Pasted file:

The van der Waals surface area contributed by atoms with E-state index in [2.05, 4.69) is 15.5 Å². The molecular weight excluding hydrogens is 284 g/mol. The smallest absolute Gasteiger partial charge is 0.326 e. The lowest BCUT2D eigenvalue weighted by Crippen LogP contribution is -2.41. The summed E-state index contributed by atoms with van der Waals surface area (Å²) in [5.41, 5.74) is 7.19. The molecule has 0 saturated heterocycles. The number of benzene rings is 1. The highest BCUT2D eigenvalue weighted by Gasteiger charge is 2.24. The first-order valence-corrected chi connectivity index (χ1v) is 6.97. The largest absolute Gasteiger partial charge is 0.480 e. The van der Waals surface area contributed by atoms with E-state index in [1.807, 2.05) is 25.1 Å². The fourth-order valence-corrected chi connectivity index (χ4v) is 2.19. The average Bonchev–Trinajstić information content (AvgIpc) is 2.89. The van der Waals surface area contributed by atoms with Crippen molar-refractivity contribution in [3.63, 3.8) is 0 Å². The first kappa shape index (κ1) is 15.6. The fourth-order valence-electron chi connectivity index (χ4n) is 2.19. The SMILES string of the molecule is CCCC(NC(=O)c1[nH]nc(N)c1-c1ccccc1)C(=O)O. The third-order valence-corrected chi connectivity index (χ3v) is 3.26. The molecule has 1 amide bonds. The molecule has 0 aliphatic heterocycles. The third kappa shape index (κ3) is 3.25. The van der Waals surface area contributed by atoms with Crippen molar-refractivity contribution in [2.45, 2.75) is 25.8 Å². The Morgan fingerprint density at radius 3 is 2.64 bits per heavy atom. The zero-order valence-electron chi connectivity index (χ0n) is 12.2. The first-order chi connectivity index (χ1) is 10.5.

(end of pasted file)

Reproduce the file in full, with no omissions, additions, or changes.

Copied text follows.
The van der Waals surface area contributed by atoms with E-state index in [2.05, 4.69) is 15.5 Å². The molecular weight excluding hydrogens is 284 g/mol. The smallest absolute Gasteiger partial charge is 0.326 e. The lowest BCUT2D eigenvalue weighted by Crippen LogP contribution is -2.41. The summed E-state index contributed by atoms with van der Waals surface area (Å²) in [5.41, 5.74) is 7.19. The molecule has 0 saturated heterocycles. The number of benzene rings is 1. The highest BCUT2D eigenvalue weighted by Gasteiger charge is 2.24. The first-order valence-corrected chi connectivity index (χ1v) is 6.97. The largest absolute Gasteiger partial charge is 0.480 e. The van der Waals surface area contributed by atoms with E-state index in [1.807, 2.05) is 25.1 Å². The fourth-order valence-corrected chi connectivity index (χ4v) is 2.19. The average Bonchev–Trinajstić information content (AvgIpc) is 2.89. The van der Waals surface area contributed by atoms with Crippen molar-refractivity contribution in [3.63, 3.8) is 0 Å². The first kappa shape index (κ1) is 15.6. The fourth-order valence-electron chi connectivity index (χ4n) is 2.19. The SMILES string of the molecule is CCCC(NC(=O)c1[nH]nc(N)c1-c1ccccc1)C(=O)O. The third-order valence-corrected chi connectivity index (χ3v) is 3.26. The molecule has 1 amide bonds. The molecule has 0 aliphatic heterocycles. The third kappa shape index (κ3) is 3.25. The van der Waals surface area contributed by atoms with Crippen molar-refractivity contribution in [2.45, 2.75) is 25.8 Å². The Morgan fingerprint density at radius 3 is 2.64 bits per heavy atom. The zero-order valence-electron chi connectivity index (χ0n) is 12.2. The first-order chi connectivity index (χ1) is 10.5.